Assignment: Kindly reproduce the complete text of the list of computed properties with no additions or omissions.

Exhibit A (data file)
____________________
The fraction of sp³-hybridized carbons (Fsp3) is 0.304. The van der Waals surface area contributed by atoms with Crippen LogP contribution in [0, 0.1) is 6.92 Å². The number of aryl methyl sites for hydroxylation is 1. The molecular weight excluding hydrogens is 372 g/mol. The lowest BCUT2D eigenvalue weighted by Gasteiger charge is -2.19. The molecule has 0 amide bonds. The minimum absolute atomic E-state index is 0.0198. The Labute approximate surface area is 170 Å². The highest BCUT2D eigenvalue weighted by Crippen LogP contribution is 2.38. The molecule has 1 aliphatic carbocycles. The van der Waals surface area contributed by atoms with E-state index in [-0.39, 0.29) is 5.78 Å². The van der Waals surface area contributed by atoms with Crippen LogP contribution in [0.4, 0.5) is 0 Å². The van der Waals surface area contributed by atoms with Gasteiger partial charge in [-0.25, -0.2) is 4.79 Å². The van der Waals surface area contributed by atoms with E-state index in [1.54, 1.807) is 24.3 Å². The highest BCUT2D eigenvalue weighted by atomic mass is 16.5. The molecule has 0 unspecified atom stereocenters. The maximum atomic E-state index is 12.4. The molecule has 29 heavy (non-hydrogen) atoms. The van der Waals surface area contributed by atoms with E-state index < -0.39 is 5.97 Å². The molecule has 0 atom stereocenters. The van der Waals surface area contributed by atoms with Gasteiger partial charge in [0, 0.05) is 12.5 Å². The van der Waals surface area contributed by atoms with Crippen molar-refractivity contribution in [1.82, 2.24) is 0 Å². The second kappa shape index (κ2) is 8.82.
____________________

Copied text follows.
The fraction of sp³-hybridized carbons (Fsp3) is 0.304. The van der Waals surface area contributed by atoms with Crippen LogP contribution in [0, 0.1) is 6.92 Å². The number of aryl methyl sites for hydroxylation is 1. The molecular weight excluding hydrogens is 372 g/mol. The lowest BCUT2D eigenvalue weighted by Gasteiger charge is -2.19. The molecule has 0 amide bonds. The minimum absolute atomic E-state index is 0.0198. The Labute approximate surface area is 170 Å². The highest BCUT2D eigenvalue weighted by Crippen LogP contribution is 2.38. The molecule has 1 aliphatic carbocycles. The van der Waals surface area contributed by atoms with E-state index in [-0.39, 0.29) is 5.78 Å². The van der Waals surface area contributed by atoms with Crippen LogP contribution in [0.4, 0.5) is 0 Å². The van der Waals surface area contributed by atoms with Gasteiger partial charge in [-0.25, -0.2) is 4.79 Å². The van der Waals surface area contributed by atoms with E-state index in [1.54, 1.807) is 24.3 Å². The highest BCUT2D eigenvalue weighted by atomic mass is 16.5. The molecule has 0 unspecified atom stereocenters. The maximum atomic E-state index is 12.4. The molecule has 29 heavy (non-hydrogen) atoms. The van der Waals surface area contributed by atoms with E-state index < -0.39 is 5.97 Å². The molecule has 0 atom stereocenters. The van der Waals surface area contributed by atoms with Gasteiger partial charge in [0, 0.05) is 12.5 Å². The van der Waals surface area contributed by atoms with Crippen molar-refractivity contribution in [1.82, 2.24) is 0 Å². The second kappa shape index (κ2) is 8.82.